Vaccines and Autism: CDC Study Says No Connection

Frank DeStefano, MD, MPH


April 12, 2013

Editorial Collaboration

Medscape &

In This Article

Knowledge, Attitudes, and Beliefs About Vaccines and Autism

Some parents are concerned that there is a link between vaccines (such as MMR) or certain vaccine ingredients (such as thimerosal) and autism. However, several large and reliable studies of MMR vaccine have been done in the United States and other countries.[3,4] None has found a link between autism and MMR vaccination. Furthermore, research[2] does not show a link between thimerosal in vaccines and autism. Although thimerosal was taken out of childhood vaccines in 2001, autism rates have continued to climb.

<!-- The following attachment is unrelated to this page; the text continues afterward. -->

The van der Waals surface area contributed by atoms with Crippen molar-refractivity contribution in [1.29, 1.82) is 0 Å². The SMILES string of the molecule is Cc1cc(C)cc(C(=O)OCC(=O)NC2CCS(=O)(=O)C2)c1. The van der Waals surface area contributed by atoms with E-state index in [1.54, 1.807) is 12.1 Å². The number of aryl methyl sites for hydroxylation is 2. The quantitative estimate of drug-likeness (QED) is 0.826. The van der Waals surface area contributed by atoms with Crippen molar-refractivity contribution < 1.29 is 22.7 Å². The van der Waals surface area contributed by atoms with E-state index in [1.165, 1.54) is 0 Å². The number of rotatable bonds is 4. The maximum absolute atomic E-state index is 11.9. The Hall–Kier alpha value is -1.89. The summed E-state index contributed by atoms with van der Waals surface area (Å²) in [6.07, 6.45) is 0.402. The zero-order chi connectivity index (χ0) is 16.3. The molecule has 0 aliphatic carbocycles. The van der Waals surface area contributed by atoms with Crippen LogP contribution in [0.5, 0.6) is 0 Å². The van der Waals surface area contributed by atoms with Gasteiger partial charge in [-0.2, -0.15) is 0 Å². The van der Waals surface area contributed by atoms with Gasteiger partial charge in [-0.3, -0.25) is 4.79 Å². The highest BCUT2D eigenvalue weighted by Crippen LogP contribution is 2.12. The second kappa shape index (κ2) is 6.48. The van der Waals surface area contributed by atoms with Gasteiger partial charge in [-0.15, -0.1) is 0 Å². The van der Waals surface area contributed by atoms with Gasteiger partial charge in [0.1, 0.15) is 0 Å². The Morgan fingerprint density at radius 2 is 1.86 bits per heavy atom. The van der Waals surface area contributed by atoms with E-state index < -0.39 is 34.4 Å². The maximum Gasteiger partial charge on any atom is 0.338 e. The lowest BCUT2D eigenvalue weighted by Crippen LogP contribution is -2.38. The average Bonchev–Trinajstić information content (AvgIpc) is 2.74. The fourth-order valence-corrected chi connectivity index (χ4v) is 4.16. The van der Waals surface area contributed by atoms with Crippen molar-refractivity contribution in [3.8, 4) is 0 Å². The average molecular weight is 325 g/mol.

Although scientific evidence shows that vaccines do not cause autism, a 2012 HealthStyles survey showed that slightly more than 15% of parents are concerned that they do (LaVail K, Fisher A, CDC; unpublished data). Data from the survey found that 22.8% of parents are concerned that children receive too many vaccines at a single doctor's visit, and 22.8% of parents are concerned that children receive too many vaccines by the age of 2 years. The vaccines, they believe, can cause learning disabilities, such as autism. In another recent survey,[5] more than 1 in 10 parents of young children refuse or delay vaccinations in the belief that delaying vaccines is safer than giving vaccines according to the CDC-recommended immunization schedule. Children do not receive any known benefits from delaying vaccines. Delaying vaccines puts children at risk of becoming ill with vaccine-preventable diseases.